Some tasks really can’t be done Agile

Sunday morning here, and I am working on my backlog in preparation for iteration planning tomorrow.

One of the major tasks is that a recent architecture change (that was SUPER for performance) heinously breaks our old model of licensing.  By old, I mean from the early 1990’s.  Way before we had cool stuff like the Internet, and ubiquitous access.  We had bandaged this process along until now.  However, this new change turned it on its head.

We could create a limiting mechanism to replace it with identical functinality (keeping the licensing tied to the server, and emanating from said server), or we could rip this wide open.  Create a special licensing service (either running on the main server, or on its own instance).  This is attractive for many reasons.  As time goes on, the concept of a single server, and a set of components that communicate with it is becoming quaint.  Fast WAN’s, intranets, geographically diverse deployments are becoming standard.  People expect to drop components where their business needs sit.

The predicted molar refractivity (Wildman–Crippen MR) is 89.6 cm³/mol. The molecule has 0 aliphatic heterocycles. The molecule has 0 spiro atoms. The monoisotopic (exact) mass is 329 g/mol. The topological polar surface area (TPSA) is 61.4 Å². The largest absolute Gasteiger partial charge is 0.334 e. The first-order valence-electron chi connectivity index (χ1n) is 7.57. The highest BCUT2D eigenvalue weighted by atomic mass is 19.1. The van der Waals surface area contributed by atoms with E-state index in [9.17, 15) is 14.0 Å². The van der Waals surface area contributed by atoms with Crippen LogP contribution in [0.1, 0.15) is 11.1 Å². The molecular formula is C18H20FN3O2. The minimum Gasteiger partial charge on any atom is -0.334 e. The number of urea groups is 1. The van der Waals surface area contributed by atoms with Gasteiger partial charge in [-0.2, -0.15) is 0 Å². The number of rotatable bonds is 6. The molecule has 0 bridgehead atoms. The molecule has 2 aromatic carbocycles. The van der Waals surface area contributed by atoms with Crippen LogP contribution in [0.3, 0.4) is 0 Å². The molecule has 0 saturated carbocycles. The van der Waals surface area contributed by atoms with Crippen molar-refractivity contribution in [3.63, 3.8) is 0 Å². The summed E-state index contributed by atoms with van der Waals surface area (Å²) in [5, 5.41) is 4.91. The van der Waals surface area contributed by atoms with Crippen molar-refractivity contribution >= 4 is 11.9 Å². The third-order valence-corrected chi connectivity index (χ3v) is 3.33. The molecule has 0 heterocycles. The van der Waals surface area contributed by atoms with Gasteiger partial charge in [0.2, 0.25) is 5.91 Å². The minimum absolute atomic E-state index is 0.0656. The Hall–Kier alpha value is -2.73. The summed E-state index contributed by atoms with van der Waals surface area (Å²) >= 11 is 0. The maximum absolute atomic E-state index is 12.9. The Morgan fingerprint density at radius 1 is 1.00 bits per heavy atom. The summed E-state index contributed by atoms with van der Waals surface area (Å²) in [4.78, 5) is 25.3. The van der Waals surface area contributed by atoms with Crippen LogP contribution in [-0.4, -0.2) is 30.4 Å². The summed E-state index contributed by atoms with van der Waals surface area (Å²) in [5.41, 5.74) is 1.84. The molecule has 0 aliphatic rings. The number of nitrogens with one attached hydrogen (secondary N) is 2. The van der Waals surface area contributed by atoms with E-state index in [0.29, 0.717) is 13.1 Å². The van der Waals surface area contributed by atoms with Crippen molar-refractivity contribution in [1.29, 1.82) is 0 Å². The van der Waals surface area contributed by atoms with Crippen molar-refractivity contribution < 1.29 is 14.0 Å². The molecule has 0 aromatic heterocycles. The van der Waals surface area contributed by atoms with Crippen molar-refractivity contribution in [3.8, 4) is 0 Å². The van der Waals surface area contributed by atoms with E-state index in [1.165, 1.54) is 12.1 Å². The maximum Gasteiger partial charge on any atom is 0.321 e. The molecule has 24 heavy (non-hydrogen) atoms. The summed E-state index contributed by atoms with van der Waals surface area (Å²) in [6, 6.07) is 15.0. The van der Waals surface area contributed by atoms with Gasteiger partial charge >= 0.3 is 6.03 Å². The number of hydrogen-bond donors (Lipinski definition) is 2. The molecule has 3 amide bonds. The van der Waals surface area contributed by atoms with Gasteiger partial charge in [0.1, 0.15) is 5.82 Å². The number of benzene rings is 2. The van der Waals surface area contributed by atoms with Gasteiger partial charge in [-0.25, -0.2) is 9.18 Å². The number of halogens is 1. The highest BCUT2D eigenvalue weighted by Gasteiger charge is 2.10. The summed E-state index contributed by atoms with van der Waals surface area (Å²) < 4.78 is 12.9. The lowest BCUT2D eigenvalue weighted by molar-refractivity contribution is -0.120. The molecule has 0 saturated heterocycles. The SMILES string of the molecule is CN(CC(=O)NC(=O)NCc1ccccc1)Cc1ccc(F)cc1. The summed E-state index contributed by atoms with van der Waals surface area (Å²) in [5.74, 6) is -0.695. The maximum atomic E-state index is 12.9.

Cool.  But even the most foundational sub component of this is way too large for a single developer in a single 3 week sprint to accomplish.  And there isn’t really a way for me, as a product owner, to break it down at a high level.  This is going to take our architect probably 6-8 weeks to get built, and with the minimal functional feature set done.

I think we will make this work, but it will make for interesting planning poker tomorrow.